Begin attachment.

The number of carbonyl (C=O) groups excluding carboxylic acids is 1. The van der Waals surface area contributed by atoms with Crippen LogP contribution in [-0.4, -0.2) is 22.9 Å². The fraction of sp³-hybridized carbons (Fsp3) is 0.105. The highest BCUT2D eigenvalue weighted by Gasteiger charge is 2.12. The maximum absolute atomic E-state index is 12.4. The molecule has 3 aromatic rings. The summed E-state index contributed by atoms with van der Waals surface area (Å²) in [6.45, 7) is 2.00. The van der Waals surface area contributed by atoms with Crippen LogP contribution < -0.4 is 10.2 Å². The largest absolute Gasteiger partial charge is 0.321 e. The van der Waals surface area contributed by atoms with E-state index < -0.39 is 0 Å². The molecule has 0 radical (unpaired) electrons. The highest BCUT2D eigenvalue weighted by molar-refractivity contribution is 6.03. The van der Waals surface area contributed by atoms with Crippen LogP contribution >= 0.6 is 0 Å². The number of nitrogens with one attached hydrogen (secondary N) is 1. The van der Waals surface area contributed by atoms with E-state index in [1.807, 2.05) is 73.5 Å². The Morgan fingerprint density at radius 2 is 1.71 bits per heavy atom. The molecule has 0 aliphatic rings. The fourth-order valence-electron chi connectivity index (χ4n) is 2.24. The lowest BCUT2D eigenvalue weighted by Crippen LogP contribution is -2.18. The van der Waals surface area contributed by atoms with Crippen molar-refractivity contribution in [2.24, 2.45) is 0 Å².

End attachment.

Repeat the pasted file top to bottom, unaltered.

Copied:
The number of carbonyl (C=O) groups excluding carboxylic acids is 1. The van der Waals surface area contributed by atoms with Crippen LogP contribution in [-0.4, -0.2) is 22.9 Å². The fraction of sp³-hybridized carbons (Fsp3) is 0.105. The highest BCUT2D eigenvalue weighted by Gasteiger charge is 2.12. The maximum absolute atomic E-state index is 12.4. The molecule has 3 aromatic rings. The summed E-state index contributed by atoms with van der Waals surface area (Å²) in [6.45, 7) is 2.00. The van der Waals surface area contributed by atoms with Crippen LogP contribution < -0.4 is 10.2 Å². The largest absolute Gasteiger partial charge is 0.321 e. The van der Waals surface area contributed by atoms with E-state index < -0.39 is 0 Å². The molecule has 0 radical (unpaired) electrons. The highest BCUT2D eigenvalue weighted by molar-refractivity contribution is 6.03. The van der Waals surface area contributed by atoms with Crippen LogP contribution >= 0.6 is 0 Å². The number of nitrogens with one attached hydrogen (secondary N) is 1. The van der Waals surface area contributed by atoms with E-state index in [1.807, 2.05) is 73.5 Å². The Morgan fingerprint density at radius 2 is 1.71 bits per heavy atom. The molecule has 0 aliphatic rings. The fourth-order valence-electron chi connectivity index (χ4n) is 2.24. The lowest BCUT2D eigenvalue weighted by Crippen LogP contribution is -2.18. The van der Waals surface area contributed by atoms with Crippen molar-refractivity contribution in [2.24, 2.45) is 0 Å².